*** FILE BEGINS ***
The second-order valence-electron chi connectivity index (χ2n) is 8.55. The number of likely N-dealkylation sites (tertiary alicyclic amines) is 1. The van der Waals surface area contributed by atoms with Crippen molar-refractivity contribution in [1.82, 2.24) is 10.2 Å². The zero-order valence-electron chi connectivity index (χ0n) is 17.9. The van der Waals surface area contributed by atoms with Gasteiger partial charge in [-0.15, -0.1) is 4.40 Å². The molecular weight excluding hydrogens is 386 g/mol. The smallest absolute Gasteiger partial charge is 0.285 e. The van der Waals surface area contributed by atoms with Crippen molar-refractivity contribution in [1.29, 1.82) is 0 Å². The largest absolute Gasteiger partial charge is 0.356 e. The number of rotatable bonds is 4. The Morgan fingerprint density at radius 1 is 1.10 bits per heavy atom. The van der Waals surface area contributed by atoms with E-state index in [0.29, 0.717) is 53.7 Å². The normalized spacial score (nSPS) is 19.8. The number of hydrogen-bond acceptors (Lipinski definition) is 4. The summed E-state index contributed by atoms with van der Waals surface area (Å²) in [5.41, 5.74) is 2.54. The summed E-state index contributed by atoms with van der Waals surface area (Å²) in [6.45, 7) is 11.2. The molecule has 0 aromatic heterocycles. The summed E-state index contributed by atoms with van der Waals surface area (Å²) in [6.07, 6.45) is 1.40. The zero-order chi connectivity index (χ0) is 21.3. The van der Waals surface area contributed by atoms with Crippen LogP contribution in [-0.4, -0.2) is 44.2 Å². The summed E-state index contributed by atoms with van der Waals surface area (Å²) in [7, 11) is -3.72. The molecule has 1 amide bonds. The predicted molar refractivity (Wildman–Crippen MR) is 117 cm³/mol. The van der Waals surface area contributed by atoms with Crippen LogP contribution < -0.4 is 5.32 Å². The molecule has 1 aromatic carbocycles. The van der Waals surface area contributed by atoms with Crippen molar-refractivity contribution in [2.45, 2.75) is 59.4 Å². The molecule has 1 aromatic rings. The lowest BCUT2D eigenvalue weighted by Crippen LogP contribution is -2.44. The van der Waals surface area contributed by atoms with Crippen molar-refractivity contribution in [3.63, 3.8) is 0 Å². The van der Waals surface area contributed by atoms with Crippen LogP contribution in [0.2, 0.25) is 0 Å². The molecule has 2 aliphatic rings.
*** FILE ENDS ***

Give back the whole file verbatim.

The second-order valence-electron chi connectivity index (χ2n) is 8.55. The number of likely N-dealkylation sites (tertiary alicyclic amines) is 1. The van der Waals surface area contributed by atoms with Crippen molar-refractivity contribution in [1.82, 2.24) is 10.2 Å². The zero-order valence-electron chi connectivity index (χ0n) is 17.9. The van der Waals surface area contributed by atoms with Gasteiger partial charge in [-0.15, -0.1) is 4.40 Å². The molecular weight excluding hydrogens is 386 g/mol. The smallest absolute Gasteiger partial charge is 0.285 e. The van der Waals surface area contributed by atoms with Crippen molar-refractivity contribution in [1.29, 1.82) is 0 Å². The largest absolute Gasteiger partial charge is 0.356 e. The number of rotatable bonds is 4. The Morgan fingerprint density at radius 1 is 1.10 bits per heavy atom. The van der Waals surface area contributed by atoms with E-state index in [0.29, 0.717) is 53.7 Å². The normalized spacial score (nSPS) is 19.8. The number of hydrogen-bond acceptors (Lipinski definition) is 4. The summed E-state index contributed by atoms with van der Waals surface area (Å²) in [5.41, 5.74) is 2.54. The summed E-state index contributed by atoms with van der Waals surface area (Å²) in [6.45, 7) is 11.2. The molecule has 0 aromatic heterocycles. The summed E-state index contributed by atoms with van der Waals surface area (Å²) in [6.07, 6.45) is 1.40. The zero-order chi connectivity index (χ0) is 21.3. The van der Waals surface area contributed by atoms with Crippen LogP contribution in [-0.4, -0.2) is 44.2 Å². The summed E-state index contributed by atoms with van der Waals surface area (Å²) in [7, 11) is -3.72. The molecule has 1 amide bonds. The predicted molar refractivity (Wildman–Crippen MR) is 117 cm³/mol. The van der Waals surface area contributed by atoms with Crippen LogP contribution < -0.4 is 5.32 Å². The molecule has 1 aromatic carbocycles. The van der Waals surface area contributed by atoms with Crippen molar-refractivity contribution in [2.45, 2.75) is 59.4 Å². The molecule has 1 aromatic rings. The lowest BCUT2D eigenvalue weighted by Crippen LogP contribution is -2.44. The van der Waals surface area contributed by atoms with Crippen molar-refractivity contribution in [3.63, 3.8) is 0 Å². The van der Waals surface area contributed by atoms with Crippen LogP contribution in [0.2, 0.25) is 0 Å². The molecule has 2 aliphatic rings.